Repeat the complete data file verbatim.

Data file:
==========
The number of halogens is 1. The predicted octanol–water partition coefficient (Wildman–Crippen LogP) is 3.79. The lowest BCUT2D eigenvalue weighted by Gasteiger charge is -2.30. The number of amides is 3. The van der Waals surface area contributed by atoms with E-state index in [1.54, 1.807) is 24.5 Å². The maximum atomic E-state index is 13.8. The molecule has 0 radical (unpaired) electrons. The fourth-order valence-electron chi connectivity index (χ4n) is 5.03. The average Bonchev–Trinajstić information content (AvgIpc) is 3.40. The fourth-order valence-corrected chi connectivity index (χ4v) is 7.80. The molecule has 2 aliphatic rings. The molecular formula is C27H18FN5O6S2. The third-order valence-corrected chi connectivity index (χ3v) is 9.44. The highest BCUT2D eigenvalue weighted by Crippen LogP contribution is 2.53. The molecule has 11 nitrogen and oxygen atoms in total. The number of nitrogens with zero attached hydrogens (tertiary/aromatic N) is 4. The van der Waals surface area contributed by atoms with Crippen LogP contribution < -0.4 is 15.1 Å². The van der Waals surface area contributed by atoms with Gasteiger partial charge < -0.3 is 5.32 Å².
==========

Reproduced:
The number of halogens is 1. The predicted octanol–water partition coefficient (Wildman–Crippen LogP) is 3.79. The lowest BCUT2D eigenvalue weighted by Gasteiger charge is -2.30. The number of amides is 3. The van der Waals surface area contributed by atoms with E-state index in [1.54, 1.807) is 24.5 Å². The maximum atomic E-state index is 13.8. The molecule has 0 radical (unpaired) electrons. The fourth-order valence-electron chi connectivity index (χ4n) is 5.03. The average Bonchev–Trinajstić information content (AvgIpc) is 3.40. The fourth-order valence-corrected chi connectivity index (χ4v) is 7.80. The molecule has 2 aliphatic rings. The molecular formula is C27H18FN5O6S2. The third-order valence-corrected chi connectivity index (χ3v) is 9.44. The highest BCUT2D eigenvalue weighted by Crippen LogP contribution is 2.53. The molecule has 11 nitrogen and oxygen atoms in total. The number of nitrogens with zero attached hydrogens (tertiary/aromatic N) is 4. The van der Waals surface area contributed by atoms with Crippen LogP contribution < -0.4 is 15.1 Å². The van der Waals surface area contributed by atoms with Gasteiger partial charge < -0.3 is 5.32 Å².